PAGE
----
HBO’s ‘Catherine the Great’: An expert’s opinion

Philip Martin/HBO, 2019
We got together with the leading expert on Catherine II to give you the lowdown on the new HBO miniseries. Was it a faithful retelling of events? Or did American filmmakers resort to butchering history for the sake of entertainment? Read on to find out.

Russian history seems to be a popular subject these days, with ‘Catherine the Great’ being the second stab at capturing one of its defining eras in 2019 alone. Having discharged ourselves out of the hospital after recovering from the shame that was Netflix’s ‘The Last Czars’, we sat down to watch the iconic Hellen Mirren do her take on the Russian empress – a grandiose project that was filmed, among other locations, at the historic royal residences of Tsarskoe Selo, Peterhof, and Gatchina. 

WARNING! Spoilers ahead. If you don’t wish to find out what happens before watching the show, read the spoiler-free OPINION piece first!

We do not intend here to engage in thorough attacks on costumes, the intricacies of court ceremonies and political relationships – the creators spent their budget well on documenting those. And we’ve got bigger fish to fry. That said, there are moments on the show with the potential to dramatically skew your understanding of Russian history. In order to dissect them, we invited Dr. Aleksandr Kamensky - the director of the Higher School of Economics’ School of History, and one of the leading authorities on Catherine II.

Enter Catherine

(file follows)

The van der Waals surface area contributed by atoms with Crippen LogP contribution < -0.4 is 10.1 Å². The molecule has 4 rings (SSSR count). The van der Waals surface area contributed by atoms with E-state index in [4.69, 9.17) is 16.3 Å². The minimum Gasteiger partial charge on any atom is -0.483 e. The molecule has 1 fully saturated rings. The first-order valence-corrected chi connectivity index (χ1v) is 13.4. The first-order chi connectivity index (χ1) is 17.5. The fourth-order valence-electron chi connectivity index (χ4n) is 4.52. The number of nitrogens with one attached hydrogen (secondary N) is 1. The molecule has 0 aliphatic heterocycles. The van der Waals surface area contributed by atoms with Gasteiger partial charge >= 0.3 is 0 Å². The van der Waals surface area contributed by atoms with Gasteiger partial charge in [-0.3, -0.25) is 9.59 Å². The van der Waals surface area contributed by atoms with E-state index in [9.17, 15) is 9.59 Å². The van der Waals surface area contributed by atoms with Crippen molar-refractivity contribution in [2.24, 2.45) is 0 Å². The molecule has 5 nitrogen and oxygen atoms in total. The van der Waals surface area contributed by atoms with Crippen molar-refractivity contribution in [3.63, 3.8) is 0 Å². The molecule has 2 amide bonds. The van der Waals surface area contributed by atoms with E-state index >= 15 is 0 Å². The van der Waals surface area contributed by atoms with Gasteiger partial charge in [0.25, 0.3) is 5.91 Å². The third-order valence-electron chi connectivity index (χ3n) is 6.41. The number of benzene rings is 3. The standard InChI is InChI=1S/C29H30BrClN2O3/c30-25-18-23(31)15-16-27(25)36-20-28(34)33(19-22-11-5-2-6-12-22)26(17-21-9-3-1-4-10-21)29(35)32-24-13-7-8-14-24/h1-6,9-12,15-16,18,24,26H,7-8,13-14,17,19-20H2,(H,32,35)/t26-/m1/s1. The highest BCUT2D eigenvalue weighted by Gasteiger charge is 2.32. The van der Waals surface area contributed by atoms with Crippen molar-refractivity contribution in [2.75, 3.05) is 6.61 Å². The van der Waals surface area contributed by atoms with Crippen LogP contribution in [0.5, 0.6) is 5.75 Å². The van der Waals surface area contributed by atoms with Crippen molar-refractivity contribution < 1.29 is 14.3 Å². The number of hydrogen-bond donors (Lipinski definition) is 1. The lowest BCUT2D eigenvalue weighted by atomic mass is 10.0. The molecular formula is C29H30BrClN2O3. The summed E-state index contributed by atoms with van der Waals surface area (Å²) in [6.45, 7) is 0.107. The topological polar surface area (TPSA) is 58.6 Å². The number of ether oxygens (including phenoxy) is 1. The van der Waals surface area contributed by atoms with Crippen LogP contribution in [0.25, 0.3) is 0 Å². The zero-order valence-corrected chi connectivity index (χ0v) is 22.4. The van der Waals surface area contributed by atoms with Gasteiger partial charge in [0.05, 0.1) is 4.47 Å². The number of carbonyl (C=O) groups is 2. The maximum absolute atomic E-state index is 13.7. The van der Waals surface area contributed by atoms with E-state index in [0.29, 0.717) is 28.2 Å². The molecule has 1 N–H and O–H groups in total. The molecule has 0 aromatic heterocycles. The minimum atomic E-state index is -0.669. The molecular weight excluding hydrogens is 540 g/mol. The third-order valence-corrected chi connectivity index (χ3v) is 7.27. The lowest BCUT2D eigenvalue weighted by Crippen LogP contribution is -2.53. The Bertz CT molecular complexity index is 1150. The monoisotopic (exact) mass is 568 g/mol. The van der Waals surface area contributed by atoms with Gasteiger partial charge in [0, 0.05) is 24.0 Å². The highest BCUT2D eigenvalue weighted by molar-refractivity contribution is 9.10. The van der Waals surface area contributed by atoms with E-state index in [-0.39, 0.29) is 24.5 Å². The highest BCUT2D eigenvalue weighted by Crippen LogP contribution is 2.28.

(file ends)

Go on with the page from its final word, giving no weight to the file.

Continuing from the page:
The story begins with Catherine’s visit to a prison in Shlisselburg, where she meets Ivan VI of Russia. The Empress is seen traveling without an enormous entourage that one might expect from an official visit. But this is for good reason, according to Aleksandr Kamensky, who confirms that a visit of this sort would hardly have looked official: “The Shlisselburg stronghold was not a public space, and would not have warranted an official reception. Moreover, the visit would have most likely been kept in secret. Catherine would have been accompanied by two or three men at most – which we, frankly, cannot confirm either.”

Catherine would not have been able to encounter lieutenant Mirovich on her visit – he hadn’t occupied the post yet in 1762. However, according to Kamensky, he did appeal to the empress for the return of confiscated land – if not for financial aid, as is claimed on the show. 

The Shlisselburg fortress

The writers took some liberties with some characters’ life stories. Such as with Prince Potemkin, who is a member of the Imperial Guard here, but in reality had already attained the rank of Kamer-Junker (equivalent to Groom of the Chamber) after the revolution: in other words, he would not have been standing guard with a rifle at the imperial chambers, as shown here.

 

Vasily Mirovich Standing over the Body of Ivan VI at Schlusselburg Fortress. Ivan Tvorozhnikov, 1884